This handbook is aimed at anyone who is involved in a Public Investment Management Assessment (PIMA) or who has a practical interest in public investment management. It is intended to be useful for country authorities, IMF staff, staff of other financial institutions and development organizations, and anyone who is interested in exploring different aspects of public investment management to understand how country systems are designed and how they work in practice.
At the request of the Ministry of the Economy and Finance (Ministère de l’Économie et des Finances (MEF)) and in consultation with the African Department (AFR) of the International Monetary Fund (IMF), the IMF Statistics Department (STA) carried out a remote mission on government finance statistics (GFS) from November 29–December 10, 2021. The purpose of the mission was to continue to support the Malagasy authorities in their work to adopt international standards of the Government Finance Statistics Manual 2014 (GFSM 2014) for their GFS. The mission would like to thank the Research Directorate (Direction des Études (DE)) of the Directorate General of the Treasury (Direction Générale du Trésor (DGT)) for its close collaboration and more specifically for the timely communication of the required documents, which was essential to the success of the mission given the remote working conditions.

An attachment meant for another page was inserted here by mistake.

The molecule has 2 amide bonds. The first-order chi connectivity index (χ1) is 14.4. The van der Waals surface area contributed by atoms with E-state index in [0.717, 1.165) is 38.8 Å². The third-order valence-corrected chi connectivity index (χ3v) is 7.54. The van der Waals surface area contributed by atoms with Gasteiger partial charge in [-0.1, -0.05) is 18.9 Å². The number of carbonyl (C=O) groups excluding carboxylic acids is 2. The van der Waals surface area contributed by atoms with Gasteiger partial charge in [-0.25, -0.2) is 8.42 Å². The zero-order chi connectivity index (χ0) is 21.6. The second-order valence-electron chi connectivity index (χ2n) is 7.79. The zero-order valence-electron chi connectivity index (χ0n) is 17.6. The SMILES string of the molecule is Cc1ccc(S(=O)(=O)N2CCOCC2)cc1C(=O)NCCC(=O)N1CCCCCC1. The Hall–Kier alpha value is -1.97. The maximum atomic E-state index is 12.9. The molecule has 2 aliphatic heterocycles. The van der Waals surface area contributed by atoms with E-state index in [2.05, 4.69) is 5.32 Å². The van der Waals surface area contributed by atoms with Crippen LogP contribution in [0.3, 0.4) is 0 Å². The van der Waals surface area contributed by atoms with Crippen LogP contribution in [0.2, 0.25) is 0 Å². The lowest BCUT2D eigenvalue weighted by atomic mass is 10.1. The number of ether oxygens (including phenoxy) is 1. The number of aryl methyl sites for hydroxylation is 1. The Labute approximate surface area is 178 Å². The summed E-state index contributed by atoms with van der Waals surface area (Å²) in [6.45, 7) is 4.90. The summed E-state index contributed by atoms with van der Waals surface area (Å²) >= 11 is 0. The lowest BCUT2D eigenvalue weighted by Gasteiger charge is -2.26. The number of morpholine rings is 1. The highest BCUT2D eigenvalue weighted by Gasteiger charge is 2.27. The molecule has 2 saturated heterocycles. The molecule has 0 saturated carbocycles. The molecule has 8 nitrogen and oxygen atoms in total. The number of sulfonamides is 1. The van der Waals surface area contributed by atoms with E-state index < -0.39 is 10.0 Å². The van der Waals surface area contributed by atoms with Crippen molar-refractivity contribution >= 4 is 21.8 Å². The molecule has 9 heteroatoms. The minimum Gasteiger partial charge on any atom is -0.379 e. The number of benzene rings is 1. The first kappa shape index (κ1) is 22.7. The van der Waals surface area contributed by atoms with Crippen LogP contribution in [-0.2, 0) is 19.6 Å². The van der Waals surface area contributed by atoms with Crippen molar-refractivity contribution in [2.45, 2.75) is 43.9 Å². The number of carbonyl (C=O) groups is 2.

Electoral rules determine how voters' preferences are aggregated and translated into political representation, and their design can lead to the election of representatives who represent broader or narrower constituencies. Relying on a regression discontinuity design, I contrast single- and two-round elections in Brazilian municipal races. Two-round elections use two rounds of voting to elect a winner, ensuring that the eventual winner obtains at least 50% of the vote. Theoretically, this can provide incentives for candidates to secure a broader base of support. Consistent with this, I show that in two-round elections, candidates represent a more geographically diverse group of voters, public schools have more resources, and there is less variation in resources across public schools. Effects appear to be driven by strategic responses of candidates, rather than differential entry into races. These results suggest that two-round elections can lead candidates to secure broader bases of support and to distribute public goods more broadly.